4. The world is our _________ (Fill In The Blank)

This one is easy, pictures are worth a thousand words. We have learned that the "outside" world can serve many purposes when you're forced to use it for almost everything. Needless to say, we have enjoyed being outside nearly all day every day. 


5. What Can I Get You?

Why don't you relax on my couch? Here's a blanket and a pillow. Would you like a beer? Here, let me open that with this bottle opener. How about some chips and salsa to go with that drink? I have that right here. What's that? You'd like some music on? Okay, done. And you want to trim your toenails? Absolutely. 

What I'm getting at is that every single thing we need is with us and within an arms length. Westy engineers were so incredibly smart with the design of these vans that every item has a home and almost every ounce of space is usable. You can be spitting out your toothpaste one minute, handing suntan lotion out the next all while putting on your clothes for the day. We surely don't have a lot of stuff with us but what we do have gets used every day. I love that it's never hidden or too far away for me to grab (even if it is in that tiny crevice in the upper back end of the van - yeah, you know what I'm talking about Westy people...).

Do we miss the space and stuff we have back home? Honestly, we don't really think about it. It's packed away in storage just like it's packed away in the back of my brain. Are there things I wish I had some times? Sure, I miss a big plush bath towel (we share one of those camp towels. For the four of us...). I miss warm (no, hot) running water from the faucet. And a toaster would be great for cooking the ten waffles the boys consume each morning. And when we start feeling claustrophobic in the morning, we head outside to our "backyard."


Smoothies!  Chip is currently in the kitchen while the boys watch from the dining room.  I'm taking pictures from the lanai.


6. Sick of the kids? 

Why yes, I do get sick of hanging out with my children 24/7/365. It would probably be kind of weird if we answered 'No,' don't you think? We have definitely gotten in a groove with all this family time (which is priceless!) but about every three weeks or so we start craving (begging!) for a break from tending to our mini-humans. If crying to the boys' grandparents to come visit doesn't work, we have found a few places that offer one to two hours of daycare (score!) and sometimes that is all the peace and quiet we need (revisit #2 if you're not sure why we're not getting a whole lot of peace and quiet on this trip).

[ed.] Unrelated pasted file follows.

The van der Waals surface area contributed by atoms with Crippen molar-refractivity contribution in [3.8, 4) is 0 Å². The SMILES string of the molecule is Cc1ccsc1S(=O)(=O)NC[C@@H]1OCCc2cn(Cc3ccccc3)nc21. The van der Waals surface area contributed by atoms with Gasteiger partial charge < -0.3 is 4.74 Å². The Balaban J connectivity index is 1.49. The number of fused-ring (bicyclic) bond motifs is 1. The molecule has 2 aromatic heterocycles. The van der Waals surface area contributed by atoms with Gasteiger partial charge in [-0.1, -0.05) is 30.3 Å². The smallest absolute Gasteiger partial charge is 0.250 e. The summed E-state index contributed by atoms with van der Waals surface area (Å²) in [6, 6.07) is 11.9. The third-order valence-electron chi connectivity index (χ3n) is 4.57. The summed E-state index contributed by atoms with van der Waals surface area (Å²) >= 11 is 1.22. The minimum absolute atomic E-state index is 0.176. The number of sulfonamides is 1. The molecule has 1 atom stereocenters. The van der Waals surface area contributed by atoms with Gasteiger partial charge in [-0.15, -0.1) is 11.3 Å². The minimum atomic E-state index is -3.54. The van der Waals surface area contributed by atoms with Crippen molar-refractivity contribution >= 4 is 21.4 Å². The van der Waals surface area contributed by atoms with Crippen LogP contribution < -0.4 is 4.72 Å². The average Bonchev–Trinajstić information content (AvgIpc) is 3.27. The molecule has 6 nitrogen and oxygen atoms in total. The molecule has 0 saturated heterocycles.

YMCAs and Community Centers - Not only do they have incredible pools, gyms, and office space but YMCAs and Community Centers also offer DAYCARE! We even scored a free guest pass at one facility in Washington so the cost ended up being a whopping $6 for two kids/one hour of daycare. That's it. Others offer day passes so you can have some family time first before throwing your children to the hopefully germ-free (wink, wink) kid-zone.

Grocery Stores - We have run into a few grocery stores that offer DAYCARE while you shop! Genius idea! I'm not sure if Fred Meyer stores are located throughout the whole U.S. but here in Oregon we've taken advantage of whole hours of kid-free grocery shopping (and also squeezed in a break at the food court to scarf down a glazed doughnut and surf the internet (thanks Fred). 


Bennett looks pissed, yes those are ear plugs in our ears. Looks like it's time for some cheap daycare!


7. The Highs are Higher. The Lows are, you guessed it, Lower.

Traveling in a van is like living every day as a 13 year-old girl. Early on in the trip we noticed we would have the highest of highs and lowest of lows all in one day (or maybe all in one hour for that matter). We might pull into a beautiful place and settle in. Happy hour would begin with music. The boys would likely be grabbing their giant trucks and parading them around the campsite collecting sticks and rocks. Fast forward two hours later and everything could go dramatically south. Maybe we didn't make dinner in time and everyone is hangry. Or bedtime routines were mixed up leaving the boys either looney and giddy or tired and crabby.

There were many evenings during those first couple of months when Chip and I would barely have enough energy to put the boys to bed. We would come out of Spud defeated and a couple times in tears (me). I remember the first month I'd have to stay in Spud until everyone was nearly asleep for fear of mass chaos. Often I would fall asleep right along with the boys. Chip would wonder why I never snuck back out of the van to hang out with him (whoops).